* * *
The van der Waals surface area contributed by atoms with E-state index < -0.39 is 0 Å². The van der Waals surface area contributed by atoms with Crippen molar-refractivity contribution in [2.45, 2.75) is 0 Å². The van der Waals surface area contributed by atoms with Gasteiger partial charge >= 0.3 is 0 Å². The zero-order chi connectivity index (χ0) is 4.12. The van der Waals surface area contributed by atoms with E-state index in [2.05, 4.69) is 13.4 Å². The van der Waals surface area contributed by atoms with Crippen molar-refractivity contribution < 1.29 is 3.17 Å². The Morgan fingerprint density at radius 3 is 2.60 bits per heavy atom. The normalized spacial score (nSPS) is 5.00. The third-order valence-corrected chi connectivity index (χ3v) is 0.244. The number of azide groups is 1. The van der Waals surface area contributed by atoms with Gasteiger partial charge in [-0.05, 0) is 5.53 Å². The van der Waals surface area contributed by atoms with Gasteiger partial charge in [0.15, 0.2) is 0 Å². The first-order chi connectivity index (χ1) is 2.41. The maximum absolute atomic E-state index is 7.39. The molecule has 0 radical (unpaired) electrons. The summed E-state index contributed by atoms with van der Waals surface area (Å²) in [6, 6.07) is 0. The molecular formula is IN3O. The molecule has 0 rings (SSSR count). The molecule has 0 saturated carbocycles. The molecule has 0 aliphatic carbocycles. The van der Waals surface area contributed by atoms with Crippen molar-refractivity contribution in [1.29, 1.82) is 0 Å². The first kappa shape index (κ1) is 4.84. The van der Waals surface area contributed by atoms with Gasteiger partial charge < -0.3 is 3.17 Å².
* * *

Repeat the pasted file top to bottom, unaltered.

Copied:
The van der Waals surface area contributed by atoms with E-state index < -0.39 is 0 Å². The van der Waals surface area contributed by atoms with Crippen molar-refractivity contribution in [2.45, 2.75) is 0 Å². The van der Waals surface area contributed by atoms with Gasteiger partial charge >= 0.3 is 0 Å². The zero-order chi connectivity index (χ0) is 4.12. The van der Waals surface area contributed by atoms with E-state index in [2.05, 4.69) is 13.4 Å². The van der Waals surface area contributed by atoms with Crippen molar-refractivity contribution < 1.29 is 3.17 Å². The Morgan fingerprint density at radius 3 is 2.60 bits per heavy atom. The normalized spacial score (nSPS) is 5.00. The third-order valence-corrected chi connectivity index (χ3v) is 0.244. The number of azide groups is 1. The van der Waals surface area contributed by atoms with Gasteiger partial charge in [-0.05, 0) is 5.53 Å². The van der Waals surface area contributed by atoms with Gasteiger partial charge in [0.15, 0.2) is 0 Å². The first-order chi connectivity index (χ1) is 2.41. The maximum absolute atomic E-state index is 7.39. The molecule has 0 radical (unpaired) electrons. The summed E-state index contributed by atoms with van der Waals surface area (Å²) in [6, 6.07) is 0. The molecular formula is IN3O. The molecule has 0 rings (SSSR count). The molecule has 0 saturated carbocycles. The molecule has 0 aliphatic carbocycles. The van der Waals surface area contributed by atoms with Crippen molar-refractivity contribution in [1.29, 1.82) is 0 Å². The first kappa shape index (κ1) is 4.84. The van der Waals surface area contributed by atoms with Gasteiger partial charge < -0.3 is 3.17 Å².